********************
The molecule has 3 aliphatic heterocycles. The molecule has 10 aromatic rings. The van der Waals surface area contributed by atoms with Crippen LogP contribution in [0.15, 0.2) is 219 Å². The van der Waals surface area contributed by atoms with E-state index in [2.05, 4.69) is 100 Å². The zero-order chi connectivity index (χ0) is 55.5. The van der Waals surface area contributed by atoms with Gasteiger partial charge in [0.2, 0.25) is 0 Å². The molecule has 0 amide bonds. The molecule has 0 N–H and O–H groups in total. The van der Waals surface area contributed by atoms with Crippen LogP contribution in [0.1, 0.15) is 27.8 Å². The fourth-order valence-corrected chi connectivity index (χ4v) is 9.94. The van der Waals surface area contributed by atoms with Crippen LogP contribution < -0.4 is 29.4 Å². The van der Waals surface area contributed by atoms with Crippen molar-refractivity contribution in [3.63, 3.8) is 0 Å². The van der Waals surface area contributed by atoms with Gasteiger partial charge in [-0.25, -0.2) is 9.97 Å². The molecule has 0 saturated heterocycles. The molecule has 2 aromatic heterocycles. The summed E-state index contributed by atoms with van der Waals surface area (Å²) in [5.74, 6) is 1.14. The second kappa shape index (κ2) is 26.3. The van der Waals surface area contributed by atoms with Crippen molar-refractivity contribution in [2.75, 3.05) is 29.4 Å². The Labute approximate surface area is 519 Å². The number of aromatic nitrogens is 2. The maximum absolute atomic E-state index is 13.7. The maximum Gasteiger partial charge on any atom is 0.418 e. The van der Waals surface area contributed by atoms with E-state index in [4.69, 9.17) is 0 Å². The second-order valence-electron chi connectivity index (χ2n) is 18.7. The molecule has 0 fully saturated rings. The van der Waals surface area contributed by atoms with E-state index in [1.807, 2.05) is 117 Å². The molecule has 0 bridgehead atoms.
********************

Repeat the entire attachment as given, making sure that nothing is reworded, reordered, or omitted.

The molecule has 3 aliphatic heterocycles. The molecule has 10 aromatic rings. The van der Waals surface area contributed by atoms with Crippen LogP contribution in [0.15, 0.2) is 219 Å². The van der Waals surface area contributed by atoms with E-state index in [2.05, 4.69) is 100 Å². The zero-order chi connectivity index (χ0) is 55.5. The van der Waals surface area contributed by atoms with Gasteiger partial charge in [0.2, 0.25) is 0 Å². The molecule has 0 amide bonds. The molecule has 0 N–H and O–H groups in total. The van der Waals surface area contributed by atoms with Crippen LogP contribution in [0.1, 0.15) is 27.8 Å². The fourth-order valence-corrected chi connectivity index (χ4v) is 9.94. The van der Waals surface area contributed by atoms with Crippen LogP contribution < -0.4 is 29.4 Å². The van der Waals surface area contributed by atoms with Crippen molar-refractivity contribution in [3.63, 3.8) is 0 Å². The van der Waals surface area contributed by atoms with Gasteiger partial charge in [-0.25, -0.2) is 9.97 Å². The molecule has 0 saturated heterocycles. The molecule has 2 aromatic heterocycles. The summed E-state index contributed by atoms with van der Waals surface area (Å²) in [5.74, 6) is 1.14. The second kappa shape index (κ2) is 26.3. The van der Waals surface area contributed by atoms with Crippen molar-refractivity contribution in [2.75, 3.05) is 29.4 Å². The Labute approximate surface area is 519 Å². The number of aromatic nitrogens is 2. The maximum absolute atomic E-state index is 13.7. The maximum Gasteiger partial charge on any atom is 0.418 e. The van der Waals surface area contributed by atoms with E-state index in [4.69, 9.17) is 0 Å². The second-order valence-electron chi connectivity index (χ2n) is 18.7. The molecule has 0 fully saturated rings. The van der Waals surface area contributed by atoms with E-state index in [1.807, 2.05) is 117 Å². The molecule has 0 bridgehead atoms.